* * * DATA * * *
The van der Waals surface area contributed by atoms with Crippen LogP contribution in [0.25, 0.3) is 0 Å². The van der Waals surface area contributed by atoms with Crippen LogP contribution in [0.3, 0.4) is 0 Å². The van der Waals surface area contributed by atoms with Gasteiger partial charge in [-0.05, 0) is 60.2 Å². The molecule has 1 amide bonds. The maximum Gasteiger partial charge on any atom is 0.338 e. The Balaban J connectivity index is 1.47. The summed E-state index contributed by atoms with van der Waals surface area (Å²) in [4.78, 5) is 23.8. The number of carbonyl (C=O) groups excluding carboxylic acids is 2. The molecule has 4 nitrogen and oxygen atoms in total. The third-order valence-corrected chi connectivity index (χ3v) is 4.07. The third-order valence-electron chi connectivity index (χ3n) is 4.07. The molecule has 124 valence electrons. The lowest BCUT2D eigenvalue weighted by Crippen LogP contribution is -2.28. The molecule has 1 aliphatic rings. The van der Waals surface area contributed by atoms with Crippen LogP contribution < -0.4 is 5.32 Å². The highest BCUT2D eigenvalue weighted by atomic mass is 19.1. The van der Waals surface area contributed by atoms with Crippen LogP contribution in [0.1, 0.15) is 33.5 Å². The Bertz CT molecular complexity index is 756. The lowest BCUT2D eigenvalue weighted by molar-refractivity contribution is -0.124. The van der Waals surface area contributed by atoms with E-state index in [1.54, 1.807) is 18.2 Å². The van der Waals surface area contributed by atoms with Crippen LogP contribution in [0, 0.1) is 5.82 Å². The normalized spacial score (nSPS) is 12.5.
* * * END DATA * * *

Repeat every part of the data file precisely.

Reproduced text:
The van der Waals surface area contributed by atoms with Crippen LogP contribution in [0.25, 0.3) is 0 Å². The van der Waals surface area contributed by atoms with Crippen LogP contribution in [0.3, 0.4) is 0 Å². The van der Waals surface area contributed by atoms with Gasteiger partial charge in [-0.05, 0) is 60.2 Å². The molecule has 1 amide bonds. The maximum Gasteiger partial charge on any atom is 0.338 e. The Balaban J connectivity index is 1.47. The summed E-state index contributed by atoms with van der Waals surface area (Å²) in [4.78, 5) is 23.8. The number of carbonyl (C=O) groups excluding carboxylic acids is 2. The molecule has 4 nitrogen and oxygen atoms in total. The third-order valence-corrected chi connectivity index (χ3v) is 4.07. The third-order valence-electron chi connectivity index (χ3n) is 4.07. The molecule has 124 valence electrons. The lowest BCUT2D eigenvalue weighted by Crippen LogP contribution is -2.28. The molecule has 1 aliphatic rings. The van der Waals surface area contributed by atoms with Crippen LogP contribution < -0.4 is 5.32 Å². The highest BCUT2D eigenvalue weighted by atomic mass is 19.1. The van der Waals surface area contributed by atoms with Crippen LogP contribution in [0.1, 0.15) is 33.5 Å². The Bertz CT molecular complexity index is 756. The lowest BCUT2D eigenvalue weighted by molar-refractivity contribution is -0.124. The van der Waals surface area contributed by atoms with E-state index in [1.54, 1.807) is 18.2 Å². The van der Waals surface area contributed by atoms with Crippen LogP contribution in [0, 0.1) is 5.82 Å². The normalized spacial score (nSPS) is 12.5.